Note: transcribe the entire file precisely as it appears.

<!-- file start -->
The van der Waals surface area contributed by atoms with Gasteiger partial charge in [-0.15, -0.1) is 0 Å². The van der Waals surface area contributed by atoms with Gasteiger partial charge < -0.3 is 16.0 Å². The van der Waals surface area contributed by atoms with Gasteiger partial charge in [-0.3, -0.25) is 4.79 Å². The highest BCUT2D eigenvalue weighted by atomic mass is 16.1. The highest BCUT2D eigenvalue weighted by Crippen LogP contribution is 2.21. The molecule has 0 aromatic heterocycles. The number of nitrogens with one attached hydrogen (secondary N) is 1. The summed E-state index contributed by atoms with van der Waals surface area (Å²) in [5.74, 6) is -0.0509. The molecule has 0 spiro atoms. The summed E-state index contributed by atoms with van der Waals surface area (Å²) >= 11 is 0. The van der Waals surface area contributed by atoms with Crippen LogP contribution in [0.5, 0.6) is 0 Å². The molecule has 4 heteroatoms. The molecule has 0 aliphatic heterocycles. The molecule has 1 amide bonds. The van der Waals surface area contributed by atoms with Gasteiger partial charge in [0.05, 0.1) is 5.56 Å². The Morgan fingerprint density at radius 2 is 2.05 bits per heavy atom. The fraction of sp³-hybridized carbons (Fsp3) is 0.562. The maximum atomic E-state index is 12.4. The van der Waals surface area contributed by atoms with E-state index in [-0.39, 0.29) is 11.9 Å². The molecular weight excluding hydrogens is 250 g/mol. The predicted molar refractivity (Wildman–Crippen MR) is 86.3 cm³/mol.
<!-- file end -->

The van der Waals surface area contributed by atoms with Gasteiger partial charge in [-0.15, -0.1) is 0 Å². The van der Waals surface area contributed by atoms with Gasteiger partial charge < -0.3 is 16.0 Å². The van der Waals surface area contributed by atoms with Gasteiger partial charge in [-0.3, -0.25) is 4.79 Å². The highest BCUT2D eigenvalue weighted by atomic mass is 16.1. The highest BCUT2D eigenvalue weighted by Crippen LogP contribution is 2.21. The molecule has 0 aromatic heterocycles. The number of nitrogens with one attached hydrogen (secondary N) is 1. The summed E-state index contributed by atoms with van der Waals surface area (Å²) in [5.74, 6) is -0.0509. The molecule has 0 spiro atoms. The summed E-state index contributed by atoms with van der Waals surface area (Å²) >= 11 is 0. The van der Waals surface area contributed by atoms with Crippen LogP contribution in [0.5, 0.6) is 0 Å². The molecule has 4 heteroatoms. The molecule has 0 aliphatic heterocycles. The molecule has 1 amide bonds. The van der Waals surface area contributed by atoms with Gasteiger partial charge in [0.05, 0.1) is 5.56 Å². The Morgan fingerprint density at radius 2 is 2.05 bits per heavy atom. The fraction of sp³-hybridized carbons (Fsp3) is 0.562. The maximum atomic E-state index is 12.4. The van der Waals surface area contributed by atoms with E-state index in [-0.39, 0.29) is 11.9 Å². The molecular weight excluding hydrogens is 250 g/mol. The predicted molar refractivity (Wildman–Crippen MR) is 86.3 cm³/mol.